Sunday, 7 October 2007

Broderick's Sunday Special #4: Weekday Matinee

The woman walking down Tottenham Court Road, Starbucks coffee cup in one hand, Treo in the other, huge bag dangling from crook of the arm like a gladiator's shield, is clearly in a hurry. Her heels clip-clop on the pavement like an effeminate horse as she valiently, aggressively ignores the charity street fundraiser at her side. He's been following her for 100 yards now since she stepped into his Cylon-like field of vision outside We Will Rock You at the Dominion Theatre.

'The thing is, We (Heart) Poor People* tries to combat a growing problem in our society. Every year, more than TWELVE rough-sleepers end up spending the night on the street under poor quality newspapers!'

'Go away,' the woman says. She looks to her left and tries to cross the road. The traffic is too heavy. She's stuck with him.

'Do you know what it's like to sleep under the sun?'

'Yes, I was in Tunisia last summer. It was lovely.'

'I mean The Sun, the newspaper. It's hardly enough to cover the entire body! There's barely any content at all! You think topless women and unsubstantiated stories are enough to keep you warm at night?'

'No, I don't. Now please stop following me. I already give to a charity, in fact, to a charity that helps the homeless. I don't give change to homeless people but I do donate it to the Salvation Army. I don't need you following me around, talking my ear off. What could possibly have given you the idea that I wanted to engage you in extended conversation?'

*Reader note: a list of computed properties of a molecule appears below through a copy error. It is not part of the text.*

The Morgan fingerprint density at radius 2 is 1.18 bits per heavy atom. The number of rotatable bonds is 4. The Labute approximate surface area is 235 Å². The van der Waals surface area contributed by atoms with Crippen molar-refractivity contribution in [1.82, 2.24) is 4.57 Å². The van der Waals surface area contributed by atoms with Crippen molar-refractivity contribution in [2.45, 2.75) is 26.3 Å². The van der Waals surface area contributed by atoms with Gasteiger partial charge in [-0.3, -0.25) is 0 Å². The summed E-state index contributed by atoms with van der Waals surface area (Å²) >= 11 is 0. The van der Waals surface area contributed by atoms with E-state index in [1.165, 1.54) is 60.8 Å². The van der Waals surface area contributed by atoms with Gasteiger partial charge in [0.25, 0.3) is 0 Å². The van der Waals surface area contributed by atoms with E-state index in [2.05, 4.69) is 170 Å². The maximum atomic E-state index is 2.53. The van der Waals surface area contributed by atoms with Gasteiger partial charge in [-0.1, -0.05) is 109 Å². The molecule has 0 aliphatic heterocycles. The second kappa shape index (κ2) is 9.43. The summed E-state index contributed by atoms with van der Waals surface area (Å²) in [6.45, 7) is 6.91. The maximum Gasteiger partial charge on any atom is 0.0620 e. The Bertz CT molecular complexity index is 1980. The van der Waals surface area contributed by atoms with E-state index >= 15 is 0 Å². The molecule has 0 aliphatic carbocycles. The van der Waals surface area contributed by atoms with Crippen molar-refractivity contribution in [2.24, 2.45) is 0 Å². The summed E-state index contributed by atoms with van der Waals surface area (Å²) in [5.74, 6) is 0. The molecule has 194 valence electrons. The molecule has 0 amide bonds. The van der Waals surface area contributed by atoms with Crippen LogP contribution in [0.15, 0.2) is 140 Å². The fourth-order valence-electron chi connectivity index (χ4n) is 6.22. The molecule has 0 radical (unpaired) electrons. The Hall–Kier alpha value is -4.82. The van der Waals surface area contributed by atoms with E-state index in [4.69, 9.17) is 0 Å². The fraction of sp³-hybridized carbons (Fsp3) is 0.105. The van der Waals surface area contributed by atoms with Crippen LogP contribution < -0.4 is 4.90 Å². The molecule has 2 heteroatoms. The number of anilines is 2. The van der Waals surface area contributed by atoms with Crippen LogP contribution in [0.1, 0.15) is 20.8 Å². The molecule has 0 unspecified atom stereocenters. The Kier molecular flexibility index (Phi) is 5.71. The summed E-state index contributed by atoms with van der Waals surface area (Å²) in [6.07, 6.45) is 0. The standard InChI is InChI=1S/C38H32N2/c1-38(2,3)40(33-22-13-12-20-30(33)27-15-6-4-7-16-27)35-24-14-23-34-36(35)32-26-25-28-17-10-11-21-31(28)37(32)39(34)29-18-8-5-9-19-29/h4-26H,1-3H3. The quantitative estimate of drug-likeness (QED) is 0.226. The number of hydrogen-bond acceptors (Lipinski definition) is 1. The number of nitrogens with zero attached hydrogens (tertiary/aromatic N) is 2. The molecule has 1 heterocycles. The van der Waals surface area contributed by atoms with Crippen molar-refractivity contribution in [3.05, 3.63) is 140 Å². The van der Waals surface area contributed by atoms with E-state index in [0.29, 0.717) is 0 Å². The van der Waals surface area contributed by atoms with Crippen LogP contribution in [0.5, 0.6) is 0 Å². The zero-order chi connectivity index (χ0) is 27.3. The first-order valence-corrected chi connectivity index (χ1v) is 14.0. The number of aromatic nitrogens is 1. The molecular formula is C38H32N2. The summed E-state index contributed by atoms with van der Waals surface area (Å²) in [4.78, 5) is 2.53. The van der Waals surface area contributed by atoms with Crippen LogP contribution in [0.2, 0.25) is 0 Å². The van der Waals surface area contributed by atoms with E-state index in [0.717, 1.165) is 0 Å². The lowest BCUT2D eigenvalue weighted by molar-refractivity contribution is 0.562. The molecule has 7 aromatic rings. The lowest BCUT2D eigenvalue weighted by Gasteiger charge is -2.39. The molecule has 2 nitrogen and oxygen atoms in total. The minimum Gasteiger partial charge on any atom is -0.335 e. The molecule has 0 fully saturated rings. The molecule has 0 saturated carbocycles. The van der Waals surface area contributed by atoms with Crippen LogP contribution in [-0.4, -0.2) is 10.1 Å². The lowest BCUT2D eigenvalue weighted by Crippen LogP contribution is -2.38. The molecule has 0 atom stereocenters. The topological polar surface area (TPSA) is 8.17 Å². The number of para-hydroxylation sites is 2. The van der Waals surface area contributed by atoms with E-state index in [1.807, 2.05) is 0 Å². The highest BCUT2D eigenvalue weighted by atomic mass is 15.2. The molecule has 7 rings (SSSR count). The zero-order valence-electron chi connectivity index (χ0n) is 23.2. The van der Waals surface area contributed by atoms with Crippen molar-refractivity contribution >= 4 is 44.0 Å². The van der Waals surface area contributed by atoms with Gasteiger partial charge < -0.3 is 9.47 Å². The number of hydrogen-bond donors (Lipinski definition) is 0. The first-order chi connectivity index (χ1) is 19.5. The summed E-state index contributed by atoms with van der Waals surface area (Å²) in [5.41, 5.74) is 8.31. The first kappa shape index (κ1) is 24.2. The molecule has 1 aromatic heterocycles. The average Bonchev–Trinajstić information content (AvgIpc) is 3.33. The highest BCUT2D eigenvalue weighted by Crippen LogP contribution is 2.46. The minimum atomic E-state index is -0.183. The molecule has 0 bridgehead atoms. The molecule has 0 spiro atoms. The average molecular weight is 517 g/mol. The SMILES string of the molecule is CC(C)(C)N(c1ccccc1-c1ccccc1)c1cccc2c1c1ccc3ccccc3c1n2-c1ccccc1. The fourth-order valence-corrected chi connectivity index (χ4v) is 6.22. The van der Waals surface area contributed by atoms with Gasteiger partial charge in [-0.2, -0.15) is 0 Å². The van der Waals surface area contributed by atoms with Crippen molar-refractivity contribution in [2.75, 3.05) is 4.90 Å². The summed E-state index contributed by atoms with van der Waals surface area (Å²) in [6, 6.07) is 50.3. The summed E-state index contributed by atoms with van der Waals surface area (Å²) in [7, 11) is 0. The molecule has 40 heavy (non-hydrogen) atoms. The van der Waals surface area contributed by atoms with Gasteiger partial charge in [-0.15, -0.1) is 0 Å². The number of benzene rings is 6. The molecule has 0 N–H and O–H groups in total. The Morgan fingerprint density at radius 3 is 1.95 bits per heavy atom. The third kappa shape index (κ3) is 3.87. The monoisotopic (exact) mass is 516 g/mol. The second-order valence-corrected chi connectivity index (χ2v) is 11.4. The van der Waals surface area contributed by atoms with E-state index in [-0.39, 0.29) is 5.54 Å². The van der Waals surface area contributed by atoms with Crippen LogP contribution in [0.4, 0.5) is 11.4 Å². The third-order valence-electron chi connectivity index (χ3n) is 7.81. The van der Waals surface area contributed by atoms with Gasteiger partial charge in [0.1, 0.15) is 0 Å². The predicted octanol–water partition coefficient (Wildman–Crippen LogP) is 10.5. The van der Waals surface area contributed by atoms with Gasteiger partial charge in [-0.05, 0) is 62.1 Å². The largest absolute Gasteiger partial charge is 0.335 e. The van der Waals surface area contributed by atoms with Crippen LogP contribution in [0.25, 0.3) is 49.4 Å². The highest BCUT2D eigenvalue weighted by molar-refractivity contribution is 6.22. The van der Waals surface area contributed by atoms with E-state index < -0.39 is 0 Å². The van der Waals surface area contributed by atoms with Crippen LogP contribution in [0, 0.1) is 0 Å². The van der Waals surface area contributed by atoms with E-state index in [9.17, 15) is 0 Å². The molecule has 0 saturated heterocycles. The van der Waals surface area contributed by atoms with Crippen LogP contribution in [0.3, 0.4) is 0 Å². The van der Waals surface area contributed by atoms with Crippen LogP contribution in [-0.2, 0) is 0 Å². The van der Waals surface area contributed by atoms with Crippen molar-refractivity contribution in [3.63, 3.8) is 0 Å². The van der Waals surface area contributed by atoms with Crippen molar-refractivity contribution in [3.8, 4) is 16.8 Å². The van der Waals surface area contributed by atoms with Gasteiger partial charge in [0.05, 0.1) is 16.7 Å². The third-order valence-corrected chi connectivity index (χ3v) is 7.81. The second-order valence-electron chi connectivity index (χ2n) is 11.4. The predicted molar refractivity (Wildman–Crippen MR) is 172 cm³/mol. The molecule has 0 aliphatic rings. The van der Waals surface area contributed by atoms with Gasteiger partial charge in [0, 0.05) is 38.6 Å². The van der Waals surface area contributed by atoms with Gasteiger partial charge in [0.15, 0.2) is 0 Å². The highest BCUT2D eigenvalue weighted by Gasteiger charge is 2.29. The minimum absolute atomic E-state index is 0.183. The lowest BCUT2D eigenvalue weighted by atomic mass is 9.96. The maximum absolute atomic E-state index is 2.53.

'Well, you did say "hello."'

'I said "Aw, hell!" And then, "another fucking charity street fundraiser!"'

She's at the crosswalk now, and he, with his clipboard and dreadlocks, is looking at the ground.

'I just think it's an important issue.'

Her shoulders sag. 'I know it is. I just don't think it's appropriate for you to be so aggressive. There's no need to follow me. In fact, it's a little bit creepy. Plus, your dreads smell like sewage.'

'We just want all homeless people to have quality journalism to sleep under. Newspapers that cover all the issues... as well as their legs.'

'Fine. Here's 50 p. Leave me alone.'

'I don't want your change, madam, I'd like a commitment.'

Having reached the opposite side of the road, she turns around on him, eyes blazing. 'You listen to me, you smug sack of crap. White people shouldn't have dreadlocks. I should kill you where you stand for that alone. But I will ignore this. What I will not ignore is your following me for ten minutes that I missed my destination and will have to double back.'

There is a long pause. 'Where are you going?' he asks in a small voice.

'The cinema.'

'It's a bit back that way.'

'Thank you.'

'What are you going to see?'


'Would you like some company?'



I've been watching this ignoble display from afar, and I pull out my notebook, and pen and imagination working furiously, start scribbling it all down.

I have no problem with the things that charity street fundraisers stand for, but I dislike the fact that their very presence on the High Street reduces an important cause to a daily annoyance. How are we meant to trust that a charity will actually help the people they're meant to if their public face is a bunch of musty-smelling students with blond dreadlocks?

It does make for excellent weekday matinee entertainment, however. I'll pass on Ratatouille for now, until the DVD release, even if the voice of the rat is one of my favourite comedians, Patton Oswalt.

*Names of charities and actual causes have been exaggerated to protect privacy and increase entertainment value.

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